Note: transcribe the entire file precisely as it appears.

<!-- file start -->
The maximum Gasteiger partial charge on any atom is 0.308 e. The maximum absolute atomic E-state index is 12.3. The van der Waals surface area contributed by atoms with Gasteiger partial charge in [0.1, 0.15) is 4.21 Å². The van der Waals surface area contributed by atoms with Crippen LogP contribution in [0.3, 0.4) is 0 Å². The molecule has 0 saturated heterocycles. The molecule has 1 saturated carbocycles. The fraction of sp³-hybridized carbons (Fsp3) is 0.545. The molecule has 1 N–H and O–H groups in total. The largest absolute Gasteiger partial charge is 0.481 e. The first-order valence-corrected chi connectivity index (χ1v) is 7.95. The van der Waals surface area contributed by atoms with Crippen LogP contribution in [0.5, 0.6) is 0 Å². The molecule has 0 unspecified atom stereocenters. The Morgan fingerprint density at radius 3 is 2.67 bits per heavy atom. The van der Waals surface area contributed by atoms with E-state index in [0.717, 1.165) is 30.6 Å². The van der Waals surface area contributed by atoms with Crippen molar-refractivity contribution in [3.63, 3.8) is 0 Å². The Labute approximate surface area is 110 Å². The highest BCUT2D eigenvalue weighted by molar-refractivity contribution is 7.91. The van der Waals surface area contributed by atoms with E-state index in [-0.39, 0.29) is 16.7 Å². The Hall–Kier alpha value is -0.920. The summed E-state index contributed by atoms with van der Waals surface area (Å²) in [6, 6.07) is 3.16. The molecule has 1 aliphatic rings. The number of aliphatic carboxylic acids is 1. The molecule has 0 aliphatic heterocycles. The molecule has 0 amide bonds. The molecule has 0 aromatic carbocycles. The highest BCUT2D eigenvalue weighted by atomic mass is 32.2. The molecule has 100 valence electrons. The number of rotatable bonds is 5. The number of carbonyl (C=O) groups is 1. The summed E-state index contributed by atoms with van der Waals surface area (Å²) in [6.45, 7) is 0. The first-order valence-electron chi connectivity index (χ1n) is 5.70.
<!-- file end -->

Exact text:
The maximum Gasteiger partial charge on any atom is 0.308 e. The maximum absolute atomic E-state index is 12.3. The van der Waals surface area contributed by atoms with Gasteiger partial charge in [0.1, 0.15) is 4.21 Å². The van der Waals surface area contributed by atoms with Crippen LogP contribution in [0.3, 0.4) is 0 Å². The molecule has 0 saturated heterocycles. The molecule has 1 saturated carbocycles. The fraction of sp³-hybridized carbons (Fsp3) is 0.545. The molecule has 1 N–H and O–H groups in total. The largest absolute Gasteiger partial charge is 0.481 e. The first-order valence-corrected chi connectivity index (χ1v) is 7.95. The van der Waals surface area contributed by atoms with Crippen LogP contribution in [0.5, 0.6) is 0 Å². The molecule has 0 unspecified atom stereocenters. The Morgan fingerprint density at radius 3 is 2.67 bits per heavy atom. The van der Waals surface area contributed by atoms with E-state index in [0.717, 1.165) is 30.6 Å². The van der Waals surface area contributed by atoms with Crippen molar-refractivity contribution in [3.63, 3.8) is 0 Å². The Labute approximate surface area is 110 Å². The highest BCUT2D eigenvalue weighted by molar-refractivity contribution is 7.91. The van der Waals surface area contributed by atoms with E-state index in [-0.39, 0.29) is 16.7 Å². The Hall–Kier alpha value is -0.920. The summed E-state index contributed by atoms with van der Waals surface area (Å²) in [6, 6.07) is 3.16. The molecule has 1 aliphatic rings. The number of aliphatic carboxylic acids is 1. The molecule has 0 aliphatic heterocycles. The molecule has 0 amide bonds. The molecule has 0 aromatic carbocycles. The highest BCUT2D eigenvalue weighted by atomic mass is 32.2. The molecule has 100 valence electrons. The number of rotatable bonds is 5. The number of carbonyl (C=O) groups is 1. The summed E-state index contributed by atoms with van der Waals surface area (Å²) in [6.45, 7) is 0. The first-order valence-electron chi connectivity index (χ1n) is 5.70.